We are all concerned about the durability of fabric when choosing upholstered furniture for our home. Often there is confusion when attempting to distinguish between “quality” and “long-wear”.
Ironically, a high-quality fabric, such as pure silk, can be a poor choice in terms of wearability. The indisputable beauty and quality of pure silk, un-matched in its luxury and elegance, is meaningless when one considers the constant abrasion that a family room sofa, for instance, must be able to withstand. The coarse, welted seams in jeans and the abrasion they incur, constant wear and tear,
pillow fights, and pets would destroy a luxury fabric such as silk in a very short time. The same liability holds true with fine cotton chintzes.
So, while “quality” is not synonymous with “tough and long-wearing”, the two are not mutually exclusive. There are many high-quality fabrics, which were designed to be the “workhorses” of the upholstery fabric world, and those are the ones you must choose from when looking for a long-wearing fabric.
Fiber content, weave, finish, and maintenance are what determine fabric performance. When fabricating high-traffic seating, durability is a “must”. Look for fabrics that include in their contents cotton, polyester, polypropylene, nylon, or olefin. There is usually a blend of two or three of the above, as each fiber adds their own unique properties and capabilities to the over-all look, feel and wear of the fabric.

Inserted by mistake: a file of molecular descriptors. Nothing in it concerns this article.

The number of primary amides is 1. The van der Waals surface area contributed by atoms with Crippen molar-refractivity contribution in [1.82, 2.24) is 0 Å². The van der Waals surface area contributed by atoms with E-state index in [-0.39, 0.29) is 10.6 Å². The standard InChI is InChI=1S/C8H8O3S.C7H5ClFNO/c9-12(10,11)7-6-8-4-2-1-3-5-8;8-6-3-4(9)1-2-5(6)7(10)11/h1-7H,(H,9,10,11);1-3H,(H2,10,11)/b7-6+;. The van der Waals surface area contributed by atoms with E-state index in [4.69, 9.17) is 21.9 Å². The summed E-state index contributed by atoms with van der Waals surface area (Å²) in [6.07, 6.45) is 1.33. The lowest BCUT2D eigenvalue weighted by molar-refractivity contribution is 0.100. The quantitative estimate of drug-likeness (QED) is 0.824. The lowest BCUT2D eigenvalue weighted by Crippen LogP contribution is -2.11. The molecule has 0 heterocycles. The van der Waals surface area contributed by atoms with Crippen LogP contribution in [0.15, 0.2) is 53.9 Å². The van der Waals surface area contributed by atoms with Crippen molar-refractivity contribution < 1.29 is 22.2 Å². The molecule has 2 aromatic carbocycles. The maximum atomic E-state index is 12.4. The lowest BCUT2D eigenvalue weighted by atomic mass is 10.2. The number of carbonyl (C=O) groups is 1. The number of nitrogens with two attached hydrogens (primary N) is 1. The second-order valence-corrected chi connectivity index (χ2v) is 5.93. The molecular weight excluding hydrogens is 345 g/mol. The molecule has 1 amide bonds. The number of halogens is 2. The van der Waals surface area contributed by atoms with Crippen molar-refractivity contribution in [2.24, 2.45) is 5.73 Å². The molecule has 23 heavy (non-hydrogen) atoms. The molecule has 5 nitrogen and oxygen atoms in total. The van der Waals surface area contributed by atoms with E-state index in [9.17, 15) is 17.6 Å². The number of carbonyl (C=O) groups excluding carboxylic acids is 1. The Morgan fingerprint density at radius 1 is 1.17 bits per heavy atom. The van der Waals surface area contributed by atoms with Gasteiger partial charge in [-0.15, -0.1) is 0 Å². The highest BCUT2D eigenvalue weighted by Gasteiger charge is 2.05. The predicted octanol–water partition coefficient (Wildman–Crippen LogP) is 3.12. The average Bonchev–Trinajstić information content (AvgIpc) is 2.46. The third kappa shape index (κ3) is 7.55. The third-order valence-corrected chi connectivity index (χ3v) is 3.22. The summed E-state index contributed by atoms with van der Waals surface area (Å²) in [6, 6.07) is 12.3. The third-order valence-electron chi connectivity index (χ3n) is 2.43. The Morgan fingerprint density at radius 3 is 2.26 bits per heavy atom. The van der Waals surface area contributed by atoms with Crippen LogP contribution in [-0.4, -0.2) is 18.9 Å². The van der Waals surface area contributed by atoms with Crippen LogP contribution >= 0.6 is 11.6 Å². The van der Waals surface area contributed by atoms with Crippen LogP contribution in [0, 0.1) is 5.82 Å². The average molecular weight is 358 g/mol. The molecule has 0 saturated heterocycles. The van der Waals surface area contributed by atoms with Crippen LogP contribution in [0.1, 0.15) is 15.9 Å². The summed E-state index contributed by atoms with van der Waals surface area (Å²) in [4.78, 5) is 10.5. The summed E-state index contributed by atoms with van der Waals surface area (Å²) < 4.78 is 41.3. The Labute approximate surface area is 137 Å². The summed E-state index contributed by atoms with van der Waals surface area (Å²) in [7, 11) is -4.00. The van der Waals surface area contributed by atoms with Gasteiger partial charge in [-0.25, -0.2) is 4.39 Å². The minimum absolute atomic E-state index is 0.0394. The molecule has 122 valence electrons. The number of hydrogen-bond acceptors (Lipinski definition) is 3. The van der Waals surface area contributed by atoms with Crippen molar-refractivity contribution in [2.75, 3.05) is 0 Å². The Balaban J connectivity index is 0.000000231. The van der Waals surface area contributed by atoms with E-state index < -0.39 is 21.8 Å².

At the manufacturing level, two standard tests are routinely performed by the furniture industry to predict wearability, the Wyzenbeek and Martindale Tests. These two tests are performed independently of each other. There is no correlation between the two, although they are both abrasion tests, which allow manufacturers to eliminate from the beginning, fabrics which do not pass muster before they are offered to the consumer.
According to the Association for Contract Textiles (ACT):
The Wyzenbeek machine pulls samples of test fabrics tight and stationary in a frame. Individual test specimens are then rubbed back and forth using a standardized ACT-approved #10 Cotton Duck fabric as an abradant. The number of double-rub cycles achieved before two yarn breaks occur or noticeable wear is observed is recorded as the fabric’s abrasion rating. A rating of 15,000 is considered adequate for general contract upholstery.”
The Martindale is a test method of the American Society of Testing and Materials (ASTM). It is an oscillating test where fabric samples are mounted flat, and rubbed in a figure-8-like motion, using a piece of worsted wool cloth as an abradant. The number of cycles that the fabric can endure before it shows objectionable change in appearance, such as yarn breaks, pilling, holes,
are counted. The number of cycles determines the abrasion rating. A rating of 20,000 is considered adequate for general contract upholstery.
Reputable furniture retailers who stand for quality products can be trusted to recommend fabrics which will perform best for your needs.
Save the delicate luxury fabrics for throw pillows, or use them on chairs and sofas in rooms which will have light use, such as master bedrooms, or
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